The Toyota Land Cruiser 70’s V8 Is Officially Dead

At least Toyota is still keeping the five-speed manual alive.
Toyota Australia

After almost two decades of sales in Australia, the 70 Series Toyota Land Cruiser’s V8 turbodiesel is officially dead. While the 70 Series Landy is still going strong, after originally debuting in 1985, the death of the V8 will hit customers hard, especially those who’ve been waiting on orders.

Toyota paused orders on the 1VD-FTV 4.5-liter diesel-burning V8 two years ago, the only eight-cylinder on offer. Existing order holders are expected to get their trucks near the end of 2024, but anyone who was holding out hope for Toyota to reopen the order books will be disappointed.

“Bidding farewell to the V8 marks the end of one chapter and the start of another for the go-anywhere 70 Series,” said Toyota Australia Vice President of Sales, Marketing and Franchise Operations, Sean Hanley to Australian media. “We continue to work closely with our production team to receive the maximum possible V8 allocation so that we can fulfil as many local customer V8 orders as possible.”

Toyota Australia

Toyota’s decision to axe the V8 was mostly regulatory. Under Australia’s updated New Vehicle Efficiency Standard (NVES), the old V8 turbodiesel—which dates back to 2007—fails to meet emissions requirements. However, in addition to changing regulations, Toyota claims that this decision has actually been a long time coming.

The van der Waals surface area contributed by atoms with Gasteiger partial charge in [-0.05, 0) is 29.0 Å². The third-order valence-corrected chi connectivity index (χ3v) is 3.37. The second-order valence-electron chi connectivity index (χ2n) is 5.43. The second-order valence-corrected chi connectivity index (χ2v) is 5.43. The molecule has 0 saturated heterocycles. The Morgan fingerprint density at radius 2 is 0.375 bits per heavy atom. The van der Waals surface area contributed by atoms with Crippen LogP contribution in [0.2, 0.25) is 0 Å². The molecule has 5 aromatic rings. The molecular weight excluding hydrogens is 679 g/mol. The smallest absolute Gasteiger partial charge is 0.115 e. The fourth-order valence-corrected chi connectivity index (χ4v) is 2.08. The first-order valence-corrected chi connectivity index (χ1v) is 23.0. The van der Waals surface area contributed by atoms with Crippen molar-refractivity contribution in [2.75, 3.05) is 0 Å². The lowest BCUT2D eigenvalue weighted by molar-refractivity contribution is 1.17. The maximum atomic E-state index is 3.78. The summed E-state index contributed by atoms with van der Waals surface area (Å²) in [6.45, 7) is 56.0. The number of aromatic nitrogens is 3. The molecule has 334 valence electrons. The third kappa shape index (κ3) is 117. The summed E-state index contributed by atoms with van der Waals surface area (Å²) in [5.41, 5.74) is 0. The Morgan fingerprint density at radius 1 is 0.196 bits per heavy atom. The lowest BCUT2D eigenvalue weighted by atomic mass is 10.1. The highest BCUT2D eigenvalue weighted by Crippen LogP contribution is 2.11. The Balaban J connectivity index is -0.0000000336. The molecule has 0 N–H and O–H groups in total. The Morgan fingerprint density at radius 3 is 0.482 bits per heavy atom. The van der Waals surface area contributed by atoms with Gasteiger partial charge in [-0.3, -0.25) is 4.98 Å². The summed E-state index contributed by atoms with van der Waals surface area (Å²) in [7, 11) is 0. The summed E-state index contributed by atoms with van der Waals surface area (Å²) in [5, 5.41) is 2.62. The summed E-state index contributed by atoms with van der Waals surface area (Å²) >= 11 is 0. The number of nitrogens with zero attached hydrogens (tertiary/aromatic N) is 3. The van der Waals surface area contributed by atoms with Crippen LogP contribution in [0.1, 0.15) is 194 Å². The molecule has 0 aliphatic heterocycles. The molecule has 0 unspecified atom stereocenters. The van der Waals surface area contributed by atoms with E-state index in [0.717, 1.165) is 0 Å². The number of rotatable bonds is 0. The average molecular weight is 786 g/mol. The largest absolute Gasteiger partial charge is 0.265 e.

“This was not completely driven by NVES regulation, though it played a part. I wish I could tell you we were so agile that we could move so quick from March of this year. But the hardcore reality is we’ve been planning this for a long, long time,” Hanley said, according to Drive.

While the V8 is still the most popular option, many order V8 reservation holders have switched their allocation to other engines following the news. Interestingly, while the V8 dies, the manual transmission lives on. Toyota is moving the V8’s five-speed manual option over the 2.8-liter four-cylinder turbodiesel, to help ease customers’ pain from losing their more desired engine. Its gearing has been tweaked in first, second, and third gears to help with the lack of low-end torque of the four-cylinder diesel compared to the V8.

The Land Cruiser 70 has been on sale for longer than I’ve been alive, so it’s obviously an icon in Australia. And while it’s sticking around for at least a little while longer, seeing the death of its V8 does feel like the end of an era for customers.

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